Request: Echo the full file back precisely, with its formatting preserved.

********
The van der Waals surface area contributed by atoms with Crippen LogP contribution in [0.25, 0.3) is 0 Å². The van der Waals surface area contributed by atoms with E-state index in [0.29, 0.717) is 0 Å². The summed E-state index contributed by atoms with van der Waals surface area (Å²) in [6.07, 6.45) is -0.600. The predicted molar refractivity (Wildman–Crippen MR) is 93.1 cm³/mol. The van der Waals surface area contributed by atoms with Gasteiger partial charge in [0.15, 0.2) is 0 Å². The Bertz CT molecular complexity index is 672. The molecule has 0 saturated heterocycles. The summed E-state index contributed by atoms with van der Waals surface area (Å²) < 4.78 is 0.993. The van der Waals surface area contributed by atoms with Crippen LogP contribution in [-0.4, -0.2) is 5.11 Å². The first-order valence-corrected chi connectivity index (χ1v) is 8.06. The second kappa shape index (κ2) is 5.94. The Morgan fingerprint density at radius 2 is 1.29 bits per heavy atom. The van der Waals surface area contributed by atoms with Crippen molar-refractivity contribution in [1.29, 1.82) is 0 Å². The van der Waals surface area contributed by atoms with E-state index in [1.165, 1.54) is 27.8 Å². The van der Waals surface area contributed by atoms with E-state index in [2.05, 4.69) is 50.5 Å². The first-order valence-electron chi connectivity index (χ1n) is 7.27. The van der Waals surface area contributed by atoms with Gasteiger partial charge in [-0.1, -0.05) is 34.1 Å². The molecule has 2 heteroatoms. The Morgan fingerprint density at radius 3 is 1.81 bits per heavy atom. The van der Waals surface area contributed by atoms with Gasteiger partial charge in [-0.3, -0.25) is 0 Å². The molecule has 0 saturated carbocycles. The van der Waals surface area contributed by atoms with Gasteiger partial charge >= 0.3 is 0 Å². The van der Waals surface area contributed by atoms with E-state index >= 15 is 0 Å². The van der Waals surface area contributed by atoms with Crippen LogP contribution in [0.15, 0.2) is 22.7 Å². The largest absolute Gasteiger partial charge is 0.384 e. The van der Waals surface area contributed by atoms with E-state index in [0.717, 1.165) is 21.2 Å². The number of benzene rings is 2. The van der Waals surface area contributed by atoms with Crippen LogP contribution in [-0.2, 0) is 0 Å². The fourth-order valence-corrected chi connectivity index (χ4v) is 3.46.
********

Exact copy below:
The van der Waals surface area contributed by atoms with Crippen LogP contribution in [0.25, 0.3) is 0 Å². The van der Waals surface area contributed by atoms with E-state index in [0.29, 0.717) is 0 Å². The summed E-state index contributed by atoms with van der Waals surface area (Å²) in [6.07, 6.45) is -0.600. The predicted molar refractivity (Wildman–Crippen MR) is 93.1 cm³/mol. The van der Waals surface area contributed by atoms with Gasteiger partial charge in [0.15, 0.2) is 0 Å². The Bertz CT molecular complexity index is 672. The molecule has 0 saturated heterocycles. The summed E-state index contributed by atoms with van der Waals surface area (Å²) < 4.78 is 0.993. The van der Waals surface area contributed by atoms with Crippen LogP contribution in [-0.4, -0.2) is 5.11 Å². The first-order valence-corrected chi connectivity index (χ1v) is 8.06. The second kappa shape index (κ2) is 5.94. The Morgan fingerprint density at radius 2 is 1.29 bits per heavy atom. The van der Waals surface area contributed by atoms with Crippen molar-refractivity contribution in [1.29, 1.82) is 0 Å². The van der Waals surface area contributed by atoms with E-state index in [1.165, 1.54) is 27.8 Å². The van der Waals surface area contributed by atoms with E-state index in [2.05, 4.69) is 50.5 Å². The first-order valence-electron chi connectivity index (χ1n) is 7.27. The van der Waals surface area contributed by atoms with Gasteiger partial charge in [-0.1, -0.05) is 34.1 Å². The molecule has 2 heteroatoms. The Morgan fingerprint density at radius 3 is 1.81 bits per heavy atom. The van der Waals surface area contributed by atoms with Gasteiger partial charge in [-0.3, -0.25) is 0 Å². The molecule has 0 saturated carbocycles. The van der Waals surface area contributed by atoms with Gasteiger partial charge >= 0.3 is 0 Å². The van der Waals surface area contributed by atoms with E-state index >= 15 is 0 Å². The van der Waals surface area contributed by atoms with Crippen LogP contribution in [0.15, 0.2) is 22.7 Å². The largest absolute Gasteiger partial charge is 0.384 e. The van der Waals surface area contributed by atoms with E-state index in [0.717, 1.165) is 21.2 Å². The number of benzene rings is 2. The van der Waals surface area contributed by atoms with Crippen LogP contribution in [-0.2, 0) is 0 Å². The fourth-order valence-corrected chi connectivity index (χ4v) is 3.46.